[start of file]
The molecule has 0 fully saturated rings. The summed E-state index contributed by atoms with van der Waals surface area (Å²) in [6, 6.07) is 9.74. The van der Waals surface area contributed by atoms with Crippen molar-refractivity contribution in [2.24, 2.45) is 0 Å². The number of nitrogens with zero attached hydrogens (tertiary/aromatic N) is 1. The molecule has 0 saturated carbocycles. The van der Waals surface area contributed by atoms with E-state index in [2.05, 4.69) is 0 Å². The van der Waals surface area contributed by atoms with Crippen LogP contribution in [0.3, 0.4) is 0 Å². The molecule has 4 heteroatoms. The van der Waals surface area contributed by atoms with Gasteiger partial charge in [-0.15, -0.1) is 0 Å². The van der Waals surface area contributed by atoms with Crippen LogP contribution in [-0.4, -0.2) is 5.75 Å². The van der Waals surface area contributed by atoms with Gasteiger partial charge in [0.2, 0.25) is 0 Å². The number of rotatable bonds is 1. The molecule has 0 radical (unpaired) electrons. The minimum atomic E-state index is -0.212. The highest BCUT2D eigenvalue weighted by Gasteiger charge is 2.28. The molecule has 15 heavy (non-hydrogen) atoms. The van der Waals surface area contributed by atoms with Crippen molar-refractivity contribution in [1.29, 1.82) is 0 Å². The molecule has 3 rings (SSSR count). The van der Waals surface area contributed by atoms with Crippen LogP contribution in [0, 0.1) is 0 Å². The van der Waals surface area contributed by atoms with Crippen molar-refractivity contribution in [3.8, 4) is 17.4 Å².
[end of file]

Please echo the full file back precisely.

The molecule has 0 fully saturated rings. The summed E-state index contributed by atoms with van der Waals surface area (Å²) in [6, 6.07) is 9.74. The van der Waals surface area contributed by atoms with Crippen molar-refractivity contribution in [2.24, 2.45) is 0 Å². The number of nitrogens with zero attached hydrogens (tertiary/aromatic N) is 1. The molecule has 0 saturated carbocycles. The van der Waals surface area contributed by atoms with E-state index in [2.05, 4.69) is 0 Å². The van der Waals surface area contributed by atoms with Crippen LogP contribution in [0.3, 0.4) is 0 Å². The molecule has 4 heteroatoms. The van der Waals surface area contributed by atoms with Gasteiger partial charge in [-0.15, -0.1) is 0 Å². The van der Waals surface area contributed by atoms with Crippen LogP contribution in [-0.4, -0.2) is 5.75 Å². The van der Waals surface area contributed by atoms with Gasteiger partial charge in [0.2, 0.25) is 0 Å². The number of rotatable bonds is 1. The molecule has 0 radical (unpaired) electrons. The minimum atomic E-state index is -0.212. The highest BCUT2D eigenvalue weighted by Gasteiger charge is 2.28. The molecule has 15 heavy (non-hydrogen) atoms. The van der Waals surface area contributed by atoms with Crippen molar-refractivity contribution in [1.29, 1.82) is 0 Å². The molecule has 3 rings (SSSR count). The van der Waals surface area contributed by atoms with Crippen LogP contribution in [0, 0.1) is 0 Å². The van der Waals surface area contributed by atoms with Crippen molar-refractivity contribution in [3.8, 4) is 17.4 Å².